Ganging Multiple Lasers
Alcan Packaging (formerly Pechiney Plastic Packaging), Chicago, IL, is a supplier of flexible packaging for the meat, dairy, and juice markets, as well as for health and beauty products. The company established patents and began laser scoring of film commercially in 1985. It now makes extensive use of laser converting with thermoplastic films and foils. Its laser-scoring technology has advanced to allow two-dimensional scoring of patterns into the web at repeating intervals. Alcan Packaging's senior process engineer, Finian Flood, explains, “The advent of compact, rugged CO2 lasers has enabled us to replace die boards and other mechanical tools for slitting, perfing, and scoring. Often we create smaller packages in a jumbo roll [up to 400 mm/15.75 in. in width]. For the wider rolls, we use up to 12 beams across the web, usually with fixed optics, for slitting and scoring along the web. We also have a line that uses optics to scan the beam across the web for complex shapes.”

Flood notes it is more practical to use multiple smaller lasers instead of splitting the beam from a single high-power laser (see Figure 3). The use of multiple lasers provides maximum flexibility since it allows real-time, independent control of each beam. He adds, “Scoring is increasingly popular for easy-opening food packages. Just a simple thing like small variations in film thickness could cause problems with mechanical scoring, but our laser processing can easily accommodate these variations. Also, the new generation of CO2 lasers can be tightly focused, thereby avoiding unsightly charring or kerf material along the slit or score.”

High-Speed Flex-Pack Converting
Since its inception in 1998, LasX Industries, White Bear Lake, MN, has grown to become one of the market leaders in laser converting. The company provides both its LaserSharp converting equipment as well as contract processing. Founder and president Bill Dinauer explains, “We created LasX to take advantage of the convergence of laser technology and market needs in high-speed digital converting. It seemed clear to us that US-based converting cannot stay indefinitely with mechanical tooling. Product cyles are now too short to justify tooling for on-shore converting operations. At the same time, the advent of compact CO2 lasers has enabled the implementation of ‘digital converting’ — computer-controlled laser converting. We believe that laser digital converting is now roughly at the same stage as sheet metal laser cutting in the early 1980s, i.e., on the cusp of widespread acceptance in production applications.”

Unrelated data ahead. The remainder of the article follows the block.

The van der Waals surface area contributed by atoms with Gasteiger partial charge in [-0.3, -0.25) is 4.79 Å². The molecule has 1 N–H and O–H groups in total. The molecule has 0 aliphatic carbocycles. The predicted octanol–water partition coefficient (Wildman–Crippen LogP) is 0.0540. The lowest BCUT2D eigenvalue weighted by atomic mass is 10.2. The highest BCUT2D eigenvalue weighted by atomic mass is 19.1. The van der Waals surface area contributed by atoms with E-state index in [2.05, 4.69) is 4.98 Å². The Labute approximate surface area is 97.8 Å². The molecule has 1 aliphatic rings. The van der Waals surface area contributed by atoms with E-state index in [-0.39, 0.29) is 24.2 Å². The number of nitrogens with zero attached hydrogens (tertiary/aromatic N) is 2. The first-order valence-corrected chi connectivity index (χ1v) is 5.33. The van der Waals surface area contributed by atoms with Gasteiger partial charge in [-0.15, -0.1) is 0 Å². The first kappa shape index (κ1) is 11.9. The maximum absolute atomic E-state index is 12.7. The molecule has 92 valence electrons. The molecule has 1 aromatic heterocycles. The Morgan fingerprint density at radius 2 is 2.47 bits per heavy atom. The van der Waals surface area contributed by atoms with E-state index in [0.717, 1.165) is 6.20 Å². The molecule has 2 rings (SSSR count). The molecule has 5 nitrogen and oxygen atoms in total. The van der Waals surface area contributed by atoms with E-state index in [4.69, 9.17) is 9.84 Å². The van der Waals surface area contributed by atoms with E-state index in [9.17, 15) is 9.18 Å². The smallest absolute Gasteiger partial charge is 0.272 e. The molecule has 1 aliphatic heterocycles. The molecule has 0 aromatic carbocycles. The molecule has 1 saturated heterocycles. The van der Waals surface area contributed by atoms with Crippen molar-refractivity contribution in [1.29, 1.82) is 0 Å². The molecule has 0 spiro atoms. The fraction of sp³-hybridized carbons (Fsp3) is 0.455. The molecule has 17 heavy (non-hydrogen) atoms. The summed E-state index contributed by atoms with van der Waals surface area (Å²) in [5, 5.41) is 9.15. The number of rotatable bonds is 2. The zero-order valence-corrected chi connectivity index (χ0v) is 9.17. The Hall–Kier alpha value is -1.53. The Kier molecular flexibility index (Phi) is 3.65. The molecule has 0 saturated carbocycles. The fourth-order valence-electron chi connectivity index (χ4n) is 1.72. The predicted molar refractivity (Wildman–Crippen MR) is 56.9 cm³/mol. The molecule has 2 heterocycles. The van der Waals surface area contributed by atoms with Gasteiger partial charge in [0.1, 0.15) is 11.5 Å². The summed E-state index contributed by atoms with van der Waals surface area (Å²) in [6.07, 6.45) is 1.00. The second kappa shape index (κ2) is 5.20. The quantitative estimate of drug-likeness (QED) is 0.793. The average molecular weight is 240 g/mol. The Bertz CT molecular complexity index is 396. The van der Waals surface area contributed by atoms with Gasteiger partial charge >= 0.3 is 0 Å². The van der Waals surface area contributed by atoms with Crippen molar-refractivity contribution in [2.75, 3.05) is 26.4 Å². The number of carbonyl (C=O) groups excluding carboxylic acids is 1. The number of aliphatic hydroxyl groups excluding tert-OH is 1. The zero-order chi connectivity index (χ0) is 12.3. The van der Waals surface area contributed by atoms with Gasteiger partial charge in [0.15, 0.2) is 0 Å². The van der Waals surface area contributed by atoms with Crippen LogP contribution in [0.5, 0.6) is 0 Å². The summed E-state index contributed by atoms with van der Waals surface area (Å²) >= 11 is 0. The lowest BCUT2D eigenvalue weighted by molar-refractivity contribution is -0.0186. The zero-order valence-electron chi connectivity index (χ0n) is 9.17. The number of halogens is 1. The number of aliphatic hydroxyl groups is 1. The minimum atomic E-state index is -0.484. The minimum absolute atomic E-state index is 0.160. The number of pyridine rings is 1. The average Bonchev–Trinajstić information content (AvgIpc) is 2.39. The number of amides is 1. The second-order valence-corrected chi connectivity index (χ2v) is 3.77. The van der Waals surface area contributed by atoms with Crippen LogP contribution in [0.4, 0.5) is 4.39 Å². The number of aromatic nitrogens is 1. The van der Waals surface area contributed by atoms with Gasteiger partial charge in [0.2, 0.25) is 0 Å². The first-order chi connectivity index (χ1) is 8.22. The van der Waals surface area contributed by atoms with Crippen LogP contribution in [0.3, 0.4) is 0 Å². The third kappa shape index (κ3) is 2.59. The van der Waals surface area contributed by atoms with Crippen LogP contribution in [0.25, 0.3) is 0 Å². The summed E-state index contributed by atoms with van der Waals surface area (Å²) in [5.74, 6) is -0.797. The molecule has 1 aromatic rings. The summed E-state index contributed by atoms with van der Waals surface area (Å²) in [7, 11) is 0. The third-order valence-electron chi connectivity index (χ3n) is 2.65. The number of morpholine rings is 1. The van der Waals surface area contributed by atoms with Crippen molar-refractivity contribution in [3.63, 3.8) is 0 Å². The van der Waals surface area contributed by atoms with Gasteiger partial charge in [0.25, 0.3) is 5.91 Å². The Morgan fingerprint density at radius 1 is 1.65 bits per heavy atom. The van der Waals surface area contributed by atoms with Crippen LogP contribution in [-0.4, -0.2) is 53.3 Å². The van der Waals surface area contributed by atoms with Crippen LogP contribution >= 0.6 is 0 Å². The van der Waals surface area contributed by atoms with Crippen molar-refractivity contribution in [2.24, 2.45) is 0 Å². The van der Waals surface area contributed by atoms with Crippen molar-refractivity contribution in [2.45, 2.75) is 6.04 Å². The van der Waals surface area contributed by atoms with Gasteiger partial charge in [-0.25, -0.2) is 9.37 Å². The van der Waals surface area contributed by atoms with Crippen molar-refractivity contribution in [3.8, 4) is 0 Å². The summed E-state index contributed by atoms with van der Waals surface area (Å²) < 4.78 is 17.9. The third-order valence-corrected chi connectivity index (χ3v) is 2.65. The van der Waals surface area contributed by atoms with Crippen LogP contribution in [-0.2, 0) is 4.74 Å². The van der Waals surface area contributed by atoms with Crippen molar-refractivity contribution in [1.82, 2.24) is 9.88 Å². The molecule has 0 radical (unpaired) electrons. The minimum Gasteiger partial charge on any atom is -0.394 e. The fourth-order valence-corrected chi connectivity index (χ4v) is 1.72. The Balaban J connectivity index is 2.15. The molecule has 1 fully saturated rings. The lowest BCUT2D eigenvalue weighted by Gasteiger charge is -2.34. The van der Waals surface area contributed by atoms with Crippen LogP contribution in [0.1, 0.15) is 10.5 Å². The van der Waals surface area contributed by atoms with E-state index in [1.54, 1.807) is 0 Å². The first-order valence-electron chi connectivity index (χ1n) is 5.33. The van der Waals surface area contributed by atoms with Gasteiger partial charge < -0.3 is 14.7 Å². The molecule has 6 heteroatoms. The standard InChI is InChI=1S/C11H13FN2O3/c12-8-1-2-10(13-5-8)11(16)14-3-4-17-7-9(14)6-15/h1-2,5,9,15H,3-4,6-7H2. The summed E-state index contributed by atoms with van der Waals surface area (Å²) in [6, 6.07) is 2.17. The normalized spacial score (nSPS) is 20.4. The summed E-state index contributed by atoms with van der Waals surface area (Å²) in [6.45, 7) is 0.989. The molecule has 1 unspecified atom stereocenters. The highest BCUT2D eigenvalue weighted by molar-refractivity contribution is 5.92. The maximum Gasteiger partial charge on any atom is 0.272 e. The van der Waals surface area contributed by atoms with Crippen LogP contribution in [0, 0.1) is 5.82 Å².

Much of the LaserSharp equipment that is sold by LasX for flexible packaging applications is in the form of retrofits of existing slitter/rewinders. This cost-effective strategy integrates the existing functions of the slitter/rewinder with laser digital converting processes such as laser scoring and perforating, thereby providing multiple processes at no additional labor/time surcharge. Two retrofit configurations are available, one taking the form of fixed-beam downweb processing using multiple lasers, similar to the Alcan Packaging machines, and the other as dynamic (scanner-based) crossweb processing. Here the laser beam is rapidly scanned both across and along the roll to produce any pattern required. Depending on the web width, pattern complexity, and repeat pattern spacing, a typical scanner-based retrofit incorporates between two and four laser assemblies. LasX also has integrated its equipment into digital printers for digital converting of narrow webs (e.g., labels).

LasX is one of the first companies to implement 10.2-micron lasers for use on BOPP and laminated (PP/PE) polymer films. PP/PE is a common film structure used in food packaging where the PP outer layer provides for package strength and printing, and the inner PE layer provides a barrier to extend shelf life. Large increases in production speeds with 10.2-micron lasers allow smaller, less costly lasers to be specified, a factor in justifying the economics of laser digital converting.

The CO2 laser offers obvious advantages over traditional mechanical methods for many converting processes. Now that laser manufacturers are developing products that specifically target the needs of flexible packaging, this tool should see much more widespread adoption throughout the industry.


Tony Hoult has been with Coherent Inc. five years and currently holds the position of laser applications specialist. In this role he is responsible for developing novel laser processing applications. He holds a B.S. degree in materials engineering (Aston Univ., UK) and a Ph.D. in laser-based materials processing (Univ. of Warwick, UK). Contact him at tony.hoult@coherent.com; 408/764-4375.

David Clark has been a member of the Coherent team since 1997 and is currently director of marketing at the company. He is responsible for the materials processing market segment. David holds a B.S. degree in applied physics (Coventry Univ., UK). Contact him at david.clark@coherent.com. (coherent.com)


The views and opinions expressed in Technical Reports are those of the author(s), not those of the editors of PFFC. Please address comments to author(s).


1Hoult, T. and Dinauer, W. Improvements to laser processing of thin polymer films using non-standard novel laser wavelengths. SPE Conference, ANTEC 04.